The Victorian Government has proposed new planning controls to restrict the height of highrise buildings on small plots of land in central Melbourne, including the Hoddle Grid and Southbank.
The new controls would see the site plot ratio drop to 18:1, down from 24:1, an interim ratio established by the state government in September 2015. Approvals will still be granted for buildings that exceed this ratio if an appropriate public benefit is provided.
Examples of public benefits include publicly accessible open areas such as plazas, laneways and parks, accessible enclosed areas within the building suitable for public use, and office use and social housing within the proposed building.
In other major cities plot ratios are still considerably lower than in Melbourne. Including the maximum density bonus, the plot ratio is 12:1 in New York, 9.9:1 in Hong Kong, 15.4:1 in Sydney, 8:1 in Vancouver and 14:1 in Singapore.
Planning Minister Richard Wynne told The Age the new planning rules would “balance the need for growth with protecting the city as we know it.”
Other proposed controls include fixed tower setbacks from streets and neighbouring buildings to ensure more daylight, reinforced shadowing and wind controls and height controls in special areas to protect sensitive spaces such as heritage and pedestrian precincts.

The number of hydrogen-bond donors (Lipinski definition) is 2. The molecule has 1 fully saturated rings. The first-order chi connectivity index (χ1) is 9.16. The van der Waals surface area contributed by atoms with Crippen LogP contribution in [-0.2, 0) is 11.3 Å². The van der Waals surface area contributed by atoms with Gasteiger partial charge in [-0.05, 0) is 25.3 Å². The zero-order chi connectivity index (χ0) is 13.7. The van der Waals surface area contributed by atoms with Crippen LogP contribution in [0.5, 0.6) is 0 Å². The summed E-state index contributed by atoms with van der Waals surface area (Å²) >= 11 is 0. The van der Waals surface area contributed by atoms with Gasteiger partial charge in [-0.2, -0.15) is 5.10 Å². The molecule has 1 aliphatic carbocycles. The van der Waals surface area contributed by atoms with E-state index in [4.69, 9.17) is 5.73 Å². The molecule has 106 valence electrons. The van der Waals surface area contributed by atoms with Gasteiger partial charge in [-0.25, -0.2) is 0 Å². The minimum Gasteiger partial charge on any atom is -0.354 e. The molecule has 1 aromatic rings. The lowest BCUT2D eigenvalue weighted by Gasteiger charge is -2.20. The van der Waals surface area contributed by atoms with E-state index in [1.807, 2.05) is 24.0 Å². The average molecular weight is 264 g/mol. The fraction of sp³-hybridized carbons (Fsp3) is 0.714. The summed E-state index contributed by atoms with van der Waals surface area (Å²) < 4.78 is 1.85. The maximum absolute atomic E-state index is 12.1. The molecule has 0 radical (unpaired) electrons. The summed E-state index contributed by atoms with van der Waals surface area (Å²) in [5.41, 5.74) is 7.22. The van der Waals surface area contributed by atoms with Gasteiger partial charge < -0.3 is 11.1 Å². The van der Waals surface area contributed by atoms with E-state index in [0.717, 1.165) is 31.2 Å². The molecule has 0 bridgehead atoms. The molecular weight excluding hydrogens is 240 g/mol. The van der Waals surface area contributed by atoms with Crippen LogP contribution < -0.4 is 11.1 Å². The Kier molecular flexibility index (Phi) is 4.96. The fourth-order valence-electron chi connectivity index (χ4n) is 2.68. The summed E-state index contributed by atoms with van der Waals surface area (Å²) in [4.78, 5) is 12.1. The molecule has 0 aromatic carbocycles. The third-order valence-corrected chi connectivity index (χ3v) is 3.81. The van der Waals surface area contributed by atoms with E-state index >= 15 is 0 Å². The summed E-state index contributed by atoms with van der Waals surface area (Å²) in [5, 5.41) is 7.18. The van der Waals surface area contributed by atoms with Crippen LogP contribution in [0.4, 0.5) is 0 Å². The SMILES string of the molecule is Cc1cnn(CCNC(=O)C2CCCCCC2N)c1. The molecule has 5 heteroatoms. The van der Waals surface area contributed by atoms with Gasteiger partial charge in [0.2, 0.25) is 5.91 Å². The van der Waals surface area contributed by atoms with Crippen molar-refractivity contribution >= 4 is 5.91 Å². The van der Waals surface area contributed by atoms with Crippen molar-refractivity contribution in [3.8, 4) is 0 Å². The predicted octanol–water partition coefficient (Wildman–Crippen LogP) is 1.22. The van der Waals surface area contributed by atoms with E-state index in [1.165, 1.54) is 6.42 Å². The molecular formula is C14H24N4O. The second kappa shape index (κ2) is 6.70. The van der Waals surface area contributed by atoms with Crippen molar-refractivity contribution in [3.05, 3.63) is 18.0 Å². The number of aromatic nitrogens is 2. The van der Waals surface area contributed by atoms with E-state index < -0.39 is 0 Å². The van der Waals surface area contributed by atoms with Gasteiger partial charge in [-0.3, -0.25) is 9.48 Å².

The proposed planning controls echo the findings of a February 2015 report by then-Melbourne City Council planner Leanne Hodyl undertaken as part of a Churchill Fellowship.
The report found that too much attention is given to the height of towers in Melbourne and what is more important in delivering good outcomes for residents and the broader city are the overall numbers of people living in a development, whether the apartments enable a good quality of life, whether residents have access to open space and community services and the cumulative impact on the public realm below.
The report stated that Melbourne would benefit from the introduction of policies that established appropriate density controls in central Melbourne and density bonuses to link development to public benefit and incentivize the delivery of new open spaces, affordable housing and other community facilities.
Following the public exhibition of the amendment and review of submissions, permanent controls will be introduced in September this year.